Archive for April, 2011

Progress Report #61

April 29, 2011

Today I finished reading and taking notes on the first two drafts of Street Song. I had to go though around 1300 pages. I’ll take the weekend off and then start working on the outline for the final draft. It’s the sort of task that I love, and I’ve been waiting for this moment for a long time. My intention is to create a detailed outline to guide me through the final version of the manuscript. I’ll need to create another outline for any potential publisher. The version I’m starting Monday is much more detailed than what publishers want to see. And, as I’ve said before, I still need to finish the second draft (it’s close to being finished). But once I’m done with this, I’ll know precisely what to write about in its last sections.

There are two questions that I hear often: Do I have a contract for this book? Do I have an agent? No, I don’t have a contract. It’s still too early in the process. (My guess is that I’ll be able to start looking for one in about six months. At that point, I’ll still have another year and a half of writing ahead of me.) And, yes, I do have an agent.

The Difficulties of the Zen Waterfall

April 25, 2011

I still get e-mail—almost every day—from people who have just discovered the parrot movie. The movie has “legs,” and it’s gratifying that it continues to touch people. Those who write often want to ask about or comment on the part of the film that Judy and I call the “Zen waterfall sequence.” That’s where I talk about the death of Tupelo and how her death helped me to come to terms with some ideas that, up to that point, I hadn’t understood very well. I say:

There’s a story that Suzuki Roshi told. He was the Zen master at the Zen Center here in San Francisco. He went to Yosemite and saw a big waterfall coming over a cliff. It’s one river at the top of the cliff, but as it falls, the river breaks up into all these individual droplets. And then it hits the bottom of the cliff, and it’s one river again. We’re all one river ‘till we hit this cliff. That distance between the top of the cliff and the bottom of the cliff is our life. And all the individual little droplets think they really are individual little droplets until they hit the bottom, and then they’re gone. But that droplet doesn’t lose anything. It gains. It gains the rest of the river.

This was, for me, the heart of the experience, the heart of what I learned from the parrots. A lot of people find that story very comforting. It makes death seem graceful and easy. But lately I’ve been thinking about another angle to the story that needs to be brought out. It’s actually something that Suzuki Roshi dealt with in his original telling, but that I didn’t go into, namely: While it may be easy for a drop of water to give up its individual existence, it’s much more difficult for a human being.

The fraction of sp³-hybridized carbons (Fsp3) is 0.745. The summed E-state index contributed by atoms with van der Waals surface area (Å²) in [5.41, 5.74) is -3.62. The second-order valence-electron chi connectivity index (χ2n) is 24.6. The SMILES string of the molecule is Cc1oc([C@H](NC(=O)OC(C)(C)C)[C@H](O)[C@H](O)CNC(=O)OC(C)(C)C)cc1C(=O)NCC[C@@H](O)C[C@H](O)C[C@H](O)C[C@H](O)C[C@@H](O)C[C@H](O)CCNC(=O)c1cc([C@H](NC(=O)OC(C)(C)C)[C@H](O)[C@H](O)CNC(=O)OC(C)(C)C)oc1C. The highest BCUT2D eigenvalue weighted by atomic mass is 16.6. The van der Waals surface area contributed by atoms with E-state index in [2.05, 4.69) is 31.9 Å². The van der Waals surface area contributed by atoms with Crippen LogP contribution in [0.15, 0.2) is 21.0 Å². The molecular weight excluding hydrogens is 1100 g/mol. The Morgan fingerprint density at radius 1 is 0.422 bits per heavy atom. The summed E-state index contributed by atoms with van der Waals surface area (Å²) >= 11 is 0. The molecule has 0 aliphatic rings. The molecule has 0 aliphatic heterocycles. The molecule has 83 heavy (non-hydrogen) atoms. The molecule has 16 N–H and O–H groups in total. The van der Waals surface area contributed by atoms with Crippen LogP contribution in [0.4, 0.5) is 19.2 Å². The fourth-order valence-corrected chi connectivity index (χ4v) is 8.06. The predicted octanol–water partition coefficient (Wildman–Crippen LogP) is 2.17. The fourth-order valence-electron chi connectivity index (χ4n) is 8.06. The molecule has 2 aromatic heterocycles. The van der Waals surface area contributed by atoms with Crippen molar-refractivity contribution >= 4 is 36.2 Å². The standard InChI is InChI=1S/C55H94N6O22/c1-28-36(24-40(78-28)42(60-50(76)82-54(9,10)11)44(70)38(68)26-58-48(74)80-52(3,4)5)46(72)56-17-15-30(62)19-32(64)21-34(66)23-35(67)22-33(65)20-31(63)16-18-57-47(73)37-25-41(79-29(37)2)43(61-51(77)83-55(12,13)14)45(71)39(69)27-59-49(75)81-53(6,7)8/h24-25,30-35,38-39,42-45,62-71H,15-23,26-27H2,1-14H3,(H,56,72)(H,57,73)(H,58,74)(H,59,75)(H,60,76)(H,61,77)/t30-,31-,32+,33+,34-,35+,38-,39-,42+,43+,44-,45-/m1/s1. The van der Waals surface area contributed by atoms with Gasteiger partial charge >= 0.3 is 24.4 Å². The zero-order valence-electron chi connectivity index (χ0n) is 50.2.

A graceful death depends on one’s ability to let go gracefully. That’s difficult nowadays. Modern life makes it difficult. We have so many distractions to keep us from an awareness of death. We’re encouraged to put everything we have into this life—work hard, get rich, buy stuff, have fun, be a success. The striving and competitiveness create strong psychological attachments that are extremely difficult to sever. It’s hard to let go easily and gracefully when you’ve invested your entire being into this plane. This is where the terror of death comes from. I think most people tell themselves that there’s no reason to dwell on death, that it’s morbid and fruitless to do so. But it’s important how we die, and the only way we can be actually be unafraid at the time of death is by being prepared for it. And to prepare for it, we need to seek out a different kind of education than the one we get going about our daily lives in this culture, in this time.

A Negative Time

April 19, 2011

Lately, I’ve been unable to write anything here. When I look at the news, I feel nothing but dismay. I’ve had the beginning for dozens of posts. But before I can begin to write, I see another appalling story that blows away the previous idea. Actually, I’d much rather be writing about things that I find beautiful and intriguing. But we live in such a negative time that it’s hard to ignore it. The Republicans and the Tea Party folks are on a tear. Yet, the more they get of what they want, the angrier they become. I’ve been noticing this about the right wing (or whatever you want to call it) ever since the fall of the Soviet Union. It didn’t make them happy at all. They just got crazier. But then, what they want doesn’t bring happiness. Perhaps that’s why they get so angry. When what they think will make them happy doesn’t make them happy, it pisses them off.